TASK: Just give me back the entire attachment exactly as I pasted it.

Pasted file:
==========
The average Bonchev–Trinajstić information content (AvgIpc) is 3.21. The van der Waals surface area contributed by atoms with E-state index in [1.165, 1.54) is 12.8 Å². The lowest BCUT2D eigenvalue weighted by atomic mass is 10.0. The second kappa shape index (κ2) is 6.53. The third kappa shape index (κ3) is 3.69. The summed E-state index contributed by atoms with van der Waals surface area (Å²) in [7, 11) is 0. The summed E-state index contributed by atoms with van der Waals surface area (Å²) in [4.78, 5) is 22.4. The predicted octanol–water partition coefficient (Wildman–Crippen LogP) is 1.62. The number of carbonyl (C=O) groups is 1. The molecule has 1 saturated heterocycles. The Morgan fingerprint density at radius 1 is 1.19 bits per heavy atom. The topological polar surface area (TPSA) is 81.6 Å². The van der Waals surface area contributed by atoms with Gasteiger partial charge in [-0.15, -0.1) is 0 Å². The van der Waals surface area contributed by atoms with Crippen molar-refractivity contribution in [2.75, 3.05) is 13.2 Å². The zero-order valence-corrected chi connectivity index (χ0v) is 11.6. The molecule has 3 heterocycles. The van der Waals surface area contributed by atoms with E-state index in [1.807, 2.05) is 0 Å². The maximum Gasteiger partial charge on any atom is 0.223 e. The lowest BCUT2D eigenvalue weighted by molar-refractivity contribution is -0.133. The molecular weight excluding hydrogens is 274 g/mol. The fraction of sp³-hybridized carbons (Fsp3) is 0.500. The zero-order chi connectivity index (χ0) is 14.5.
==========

The average Bonchev–Trinajstić information content (AvgIpc) is 3.21. The van der Waals surface area contributed by atoms with E-state index in [1.165, 1.54) is 12.8 Å². The lowest BCUT2D eigenvalue weighted by atomic mass is 10.0. The second kappa shape index (κ2) is 6.53. The third kappa shape index (κ3) is 3.69. The summed E-state index contributed by atoms with van der Waals surface area (Å²) in [7, 11) is 0. The summed E-state index contributed by atoms with van der Waals surface area (Å²) in [4.78, 5) is 22.4. The predicted octanol–water partition coefficient (Wildman–Crippen LogP) is 1.62. The number of carbonyl (C=O) groups is 1. The molecule has 1 saturated heterocycles. The Morgan fingerprint density at radius 1 is 1.19 bits per heavy atom. The topological polar surface area (TPSA) is 81.6 Å². The van der Waals surface area contributed by atoms with Gasteiger partial charge in [-0.15, -0.1) is 0 Å². The van der Waals surface area contributed by atoms with Crippen molar-refractivity contribution in [2.75, 3.05) is 13.2 Å². The zero-order valence-corrected chi connectivity index (χ0v) is 11.6. The molecule has 3 heterocycles. The van der Waals surface area contributed by atoms with E-state index in [1.807, 2.05) is 0 Å². The maximum Gasteiger partial charge on any atom is 0.223 e. The lowest BCUT2D eigenvalue weighted by molar-refractivity contribution is -0.133. The molecular weight excluding hydrogens is 274 g/mol. The fraction of sp³-hybridized carbons (Fsp3) is 0.500. The zero-order chi connectivity index (χ0) is 14.5.